posted: Friday, December 29, 2006 | Print Entry
Zito never misses a beat
filed under: San Francisco Giants
The first time I saw Barry Zito was in Bourne, Mass., in 1997. He was going into his junior year, transferring from junior college to USC, but he'd been drafted by the Texas Rangers in the third round and was asking for $300,000 to sign.
He was brilliant, but a scout from the Rangers kept telling those around him that Zito's gun readings didn't merit $300,000. "But hitters are swinging and missing at all three of his pitches," I offered, and was told that Zito didn't throw hard enough to get $300,000.
So much for gun readings, and the old argument that eyes tell more than what hitters do and don't do against a pitcher. Zito went to USC, and in June 1999 was taken with the ninth pick in the nation because Billy Beane had the guts and brains to choose players based on performance. Some 16 months later, Zito beat the Yankees in the ALDS. The following October, Derek Jeter's unforgettable relay nailed Jeremy Giambi at the plate to cost Zito a 1-0, eight-inning, two-hit loss to Mike Mussina, and the next year he was the Cy Young Award winner.
Understand that while Zito surfs, plays guitar with John Mayer, does yoga and has the mussed hair of a rock star, former teammate Scott Hatteberg called him "the biggest nerd in America." Look, it takes Zito an hour or two to make that hair look uncombed.
He's a baseball freak. He went to every baseball camp and school he could find as a kid, and his father even tried to hire Rick Peterson as a private coach when he was 17. For his six full years in the major leagues, he leads all pitchers in games started because he loves the game. In those six full years, he is third in innings and fourth in wins because he is the model of responsibility and accountability. He prepares diligently each winter for the next season and takes the four days between starts as if he were cramming for a physics final.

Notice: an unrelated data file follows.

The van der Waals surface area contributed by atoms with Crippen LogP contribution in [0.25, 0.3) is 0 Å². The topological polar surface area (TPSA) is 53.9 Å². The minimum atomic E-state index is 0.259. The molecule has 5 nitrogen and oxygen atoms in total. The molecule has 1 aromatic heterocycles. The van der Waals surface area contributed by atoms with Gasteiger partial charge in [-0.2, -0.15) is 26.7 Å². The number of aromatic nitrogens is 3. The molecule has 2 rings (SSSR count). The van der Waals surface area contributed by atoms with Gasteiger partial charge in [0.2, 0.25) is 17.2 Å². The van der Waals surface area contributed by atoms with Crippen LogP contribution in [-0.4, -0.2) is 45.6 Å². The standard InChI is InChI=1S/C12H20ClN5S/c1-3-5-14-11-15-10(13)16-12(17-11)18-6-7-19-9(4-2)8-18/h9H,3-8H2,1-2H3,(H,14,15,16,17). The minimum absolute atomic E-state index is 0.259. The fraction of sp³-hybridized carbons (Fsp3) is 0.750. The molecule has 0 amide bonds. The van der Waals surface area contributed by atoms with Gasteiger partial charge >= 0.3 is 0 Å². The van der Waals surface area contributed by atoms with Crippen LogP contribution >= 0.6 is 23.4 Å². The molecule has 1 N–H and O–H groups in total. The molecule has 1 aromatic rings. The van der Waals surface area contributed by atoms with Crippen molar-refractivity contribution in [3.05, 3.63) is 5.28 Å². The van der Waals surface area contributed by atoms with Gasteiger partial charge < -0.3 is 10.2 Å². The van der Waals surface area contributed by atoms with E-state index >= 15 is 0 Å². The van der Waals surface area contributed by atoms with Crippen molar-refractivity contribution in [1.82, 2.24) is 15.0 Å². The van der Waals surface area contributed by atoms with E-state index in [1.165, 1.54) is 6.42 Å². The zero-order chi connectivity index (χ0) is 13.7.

That is why Scott Boras was able to get him seven years and $126 million. "He's only 28," says Giants owner Peter Magowan, "and he doesn't miss a start. That stands for something."
As we should all celebrate the elections of Cal Ripken and Tony Gwynn to the Hall of Fame for their reliability, so Zito should have folks tipping their caps to him. Are there concerns? Of course. Seven years, $126M? Zito's hits per nine innings have increased from 6.2 to 8.6 since he was a rookie, and where his 2000-2002 ERA was 3.04, it was up to 4.05 the last three years.
But now Zito is out of the American League, and will be on a team that plays more than 100 games in San Francisco, Los Angeles and San Diego, all great pitchers' parks. Where from 1993 through 2003 the Giants had the third-best record in the game after the Yankees and Braves, they have had two straight losing seasons and had to reconstruct; Magowan knows that Zito will be the face of the franchise this winter -- and that face is familiar to everyone in the Bay Area.
Zito's work and personal relationships with other young pitchers in Oakland make the Giants believe that he will be immensely helpful to the new generation of San Francisco arms: Matt Cain, Noah Lowry and Jonathan Sanchez. "We believe," says Magowan, "that with Barry, we can compete in the National League West. He makes that much of a difference."
The Giants also need Barry Bonds, reportedly on a very tough workout regimen, to be as healthy as he appears. While the government tries to nail Bonds on perjury charges, the feeling throughout baseball is that lawyers will tie up the 2003 test results in court long enough that Bonds or anyone else would not be indicted before the season, and once the season opens that no indictment would keep someone from playing out the season.
Is Zito worth $126M to the Giants? Who knows. Every time a Daisuke Matsuzaka, Gil Meche, Vicente Padilla or anyone else signs, we hear the gnashing of teeth.The easy thing is to criticize someone else's decision. Ten years ago, Barry Zito wasn't worth $300,000.
This is from Peter Gammons. Say what you want about this contract but given the money that has been dished out the last 2 offseasons....Zito's money is well worth it.